Tuesday, December 6, 2011

Tebow, Potatoes, Islamists, and Gandhi (Link Round-Up 12/6/11)


Chuck Klosterman on Tim Tebow
Right now, whenever Broncos vice president of football operations John Elway gets asked about Tebow, he effectively says, "We have no choice but to play him. He wins games." It's not really a compliment. It's almost a criticism. But if Tebow did all this with a prison record, Elway would say the same thing in reverse order: "He wins games. We have no choice but to play him." Which is similar, but not the same.
Why analysts are overreacting to Islamist gains in elections
There are a couple of additional reasons for the alarmism. One is sloppy thinking in failing to distinguish radical Islamists (who of course have represented the most salient and worrisome form of transnational extremist violence in recent years) from all other political Islamists. A final reason is simple Islamophobia.
The surprising rise of the Egyptian Salafis
When I asked these bushy-bearded politicos how they had emerged from obscurity to omnipresence in a matter of months, they insisted that the Nour Party had organically grown from the bottom-up. “As Salafists, we are part of the Muslim community and we connect with Muslims as brothers, and there is a private connection as Salafists,” Mohamed Abdel Tawaq, the Nour Party’s 31-year-old Fayoum coordinator, told me. “We met each other through mosques and universities. We live in a Muslim society.” 
But the mass organization that they’d pulled off so quickly clearly requires money. Where is it coming from? “We pay zakat to an organization that belongs to the party,” said Abdel Tawaq. Rumor has it, I replied, that most of their funds come from Saudi Arabia, which—I didn’t say this part aloud—has a history of exporting its own Islamic radicalism elsewhere. “You see all the [Nour Party] branches around Egypt, and you think we have so much money,” said Ali Sharaf, a Nour party coordinator who was sitting nearby. “But we’re really struggling to pay the rent here. Our money comes from dues.” He said that dues were only 10 Egyptian pounds—roughly $1.75—each month, and that they had registered thousands of new members. (Given the ubiquity of the Nour Party’s banners and the scale of their operation, this is scarcely believable.)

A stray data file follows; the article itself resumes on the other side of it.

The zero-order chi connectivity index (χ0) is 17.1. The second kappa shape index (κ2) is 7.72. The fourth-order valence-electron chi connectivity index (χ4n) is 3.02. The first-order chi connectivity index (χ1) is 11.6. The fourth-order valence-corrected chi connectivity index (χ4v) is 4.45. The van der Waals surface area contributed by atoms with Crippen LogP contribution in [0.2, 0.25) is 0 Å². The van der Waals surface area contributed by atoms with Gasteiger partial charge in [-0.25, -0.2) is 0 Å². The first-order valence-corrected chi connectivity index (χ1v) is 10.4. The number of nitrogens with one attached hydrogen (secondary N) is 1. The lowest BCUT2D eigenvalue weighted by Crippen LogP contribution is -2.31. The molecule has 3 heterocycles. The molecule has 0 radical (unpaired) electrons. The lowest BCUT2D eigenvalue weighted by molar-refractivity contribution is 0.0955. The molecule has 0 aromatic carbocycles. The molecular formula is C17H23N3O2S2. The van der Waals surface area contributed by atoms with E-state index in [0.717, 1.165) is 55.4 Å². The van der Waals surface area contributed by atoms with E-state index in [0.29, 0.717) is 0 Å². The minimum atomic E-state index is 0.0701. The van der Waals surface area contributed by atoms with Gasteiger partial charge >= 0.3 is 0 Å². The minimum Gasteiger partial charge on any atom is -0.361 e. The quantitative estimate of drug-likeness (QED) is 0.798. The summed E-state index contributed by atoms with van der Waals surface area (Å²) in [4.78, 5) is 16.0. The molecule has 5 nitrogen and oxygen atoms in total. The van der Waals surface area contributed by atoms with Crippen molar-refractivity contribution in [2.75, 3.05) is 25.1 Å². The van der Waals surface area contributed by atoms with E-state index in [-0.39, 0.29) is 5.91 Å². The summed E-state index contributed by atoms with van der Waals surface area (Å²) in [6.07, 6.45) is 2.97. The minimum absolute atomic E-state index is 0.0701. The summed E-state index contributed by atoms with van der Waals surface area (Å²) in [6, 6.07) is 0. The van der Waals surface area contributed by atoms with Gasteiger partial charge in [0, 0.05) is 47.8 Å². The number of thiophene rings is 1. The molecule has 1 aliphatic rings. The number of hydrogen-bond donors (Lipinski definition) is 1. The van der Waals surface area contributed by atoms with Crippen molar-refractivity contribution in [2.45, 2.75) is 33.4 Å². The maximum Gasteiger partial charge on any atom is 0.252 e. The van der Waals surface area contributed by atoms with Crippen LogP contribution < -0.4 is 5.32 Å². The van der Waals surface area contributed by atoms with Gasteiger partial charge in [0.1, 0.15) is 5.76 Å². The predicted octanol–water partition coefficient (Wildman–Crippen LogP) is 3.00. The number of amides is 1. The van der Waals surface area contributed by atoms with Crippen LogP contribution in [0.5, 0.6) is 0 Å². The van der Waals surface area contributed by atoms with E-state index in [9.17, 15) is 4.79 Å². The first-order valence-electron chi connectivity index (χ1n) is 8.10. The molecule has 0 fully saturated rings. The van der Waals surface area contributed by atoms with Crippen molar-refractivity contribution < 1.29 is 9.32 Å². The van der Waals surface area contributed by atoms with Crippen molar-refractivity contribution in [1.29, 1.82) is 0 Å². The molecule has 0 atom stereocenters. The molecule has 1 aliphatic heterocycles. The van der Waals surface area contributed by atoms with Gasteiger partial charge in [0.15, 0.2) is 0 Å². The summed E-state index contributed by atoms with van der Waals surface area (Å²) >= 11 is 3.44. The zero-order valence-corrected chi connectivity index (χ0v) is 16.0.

How the potato changed the world
Many researchers believe that the potato’s arrival in northern Europe spelled an end to famine there. (Corn, another American crop, played a similar but smaller role in southern Europe.) More than that, as the historian William H. McNeill has argued, the potato led to empire: “By feeding rapidly growing populations, [it] permitted a handful of European nations to assert dominion over most of the world between 1750 and 1950.” The potato, in other words, fueled the rise of the West.
Anna Hazare, the Gandhi-like figurehead of the Indian anti-corruption protests
Two earlier Hazare fasts have already forced the government to act in ways it otherwise would not have. In April, it agreed to negotiate with Hazare's civil society supporters on terms for the anti-corruption agency, the Lokpal. In August, after the breakdown of those negotiations led to the brief imprisonment of Hazare and then a second fast, it agreed to pass a strong version of the Lokpal in the current parliamentary session. But the law has so far not passed. Now the clock is ticking again, with the government working to reduce the Lokpal's power and Hazare threatening to fast again.

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